Buying Electric and Hybrid Cars

With more focus on the environment, coupled with the ever-increasing cost of fuel, more and more people are opting to purchase EVs (electric vehicles) and hybrids. Whether you decide to purchase such a vehicle for economic reasons, ecological reasons or both, there are some things that you need to understand before you buy.

Emissions: The more carbon dioxide a car produces (CO2), the higher its emissions. As an example, a vehicle which produces 90g/km (90 grams of carbon dioxide per kilometre travelled), causes more damage to the environment than a car that produces 15g/km.

Fuel Economy: Hybrid vehicles function in a manner whereby they run off petrol in an extra-urban environment and electric in an urban environment. Whilst running off petrol the engine also recharges the battery, meaning that it never runs out. This means that whenever the car is being driven around town it is saving the owner money on fuel.

The major savings to be had are with an EV. On average, should you choose to purchase an EV, it will cost you half as much as running a vehicle using petrol. There is a great deal of variation here because the cost of charging varies according to when a vehicle is charged; for instance, it is far cheaper to charge at night than it is at day. Also, a person would need to consider the consumption of their current vehicle, compared to an EV, in order to accurately figure out how much money would be saved.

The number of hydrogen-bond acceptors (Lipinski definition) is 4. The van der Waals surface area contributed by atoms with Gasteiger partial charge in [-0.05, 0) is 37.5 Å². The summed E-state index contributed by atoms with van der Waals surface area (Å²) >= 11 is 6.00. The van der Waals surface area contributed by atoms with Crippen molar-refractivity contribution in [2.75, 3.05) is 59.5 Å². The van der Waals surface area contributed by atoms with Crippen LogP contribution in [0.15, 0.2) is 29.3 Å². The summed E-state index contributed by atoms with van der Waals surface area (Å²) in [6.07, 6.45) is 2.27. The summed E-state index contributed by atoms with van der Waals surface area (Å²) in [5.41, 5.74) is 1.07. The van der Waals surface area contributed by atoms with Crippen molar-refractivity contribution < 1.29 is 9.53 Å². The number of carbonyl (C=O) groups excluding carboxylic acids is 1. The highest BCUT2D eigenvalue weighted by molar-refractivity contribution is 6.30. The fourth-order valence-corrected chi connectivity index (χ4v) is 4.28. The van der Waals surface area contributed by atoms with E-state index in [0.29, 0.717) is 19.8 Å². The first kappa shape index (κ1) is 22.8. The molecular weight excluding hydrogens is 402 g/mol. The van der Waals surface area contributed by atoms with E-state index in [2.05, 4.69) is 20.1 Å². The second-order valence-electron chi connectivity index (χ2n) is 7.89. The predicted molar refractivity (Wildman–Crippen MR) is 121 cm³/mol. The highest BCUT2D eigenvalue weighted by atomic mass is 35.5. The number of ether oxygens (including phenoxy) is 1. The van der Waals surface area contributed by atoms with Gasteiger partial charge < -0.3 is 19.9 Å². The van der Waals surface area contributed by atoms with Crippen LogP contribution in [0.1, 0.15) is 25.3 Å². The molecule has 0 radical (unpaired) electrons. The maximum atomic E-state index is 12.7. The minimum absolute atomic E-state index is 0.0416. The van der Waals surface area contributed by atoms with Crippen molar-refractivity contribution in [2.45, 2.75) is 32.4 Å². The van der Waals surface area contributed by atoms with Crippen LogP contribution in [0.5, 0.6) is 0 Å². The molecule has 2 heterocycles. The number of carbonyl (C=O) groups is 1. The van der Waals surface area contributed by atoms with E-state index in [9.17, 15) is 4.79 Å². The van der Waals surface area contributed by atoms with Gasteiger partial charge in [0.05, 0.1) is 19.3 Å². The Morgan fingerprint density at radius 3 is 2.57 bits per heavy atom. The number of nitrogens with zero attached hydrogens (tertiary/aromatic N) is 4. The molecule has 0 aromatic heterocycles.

Range Anxiety: Range anxiety relates to concerns in relation to how far an EV can travel before it needs to be charged again. Whilst this will become less of a problem when networks develop and charge-points become commonplace, it is definitely something that needs to be considered by people who commute over long distances. Anyone travelling over a hundred miles in one journey, regularly, would become inconvenienced by an EV, with a hybrid vehicle being a better alternative.

Peripheral Savings: Focusing on the UK, there are considerable savings to be made if a vehicle’s emissions sit below the 100g/km threshold. If this is the case then the car qualifies for a green vehicle discount, is exempt from road tax, and also exempt from congestion charges within the City of London. So, whilst an EV or Hybrid might cost more initially, it will save a great deal in the long-term.

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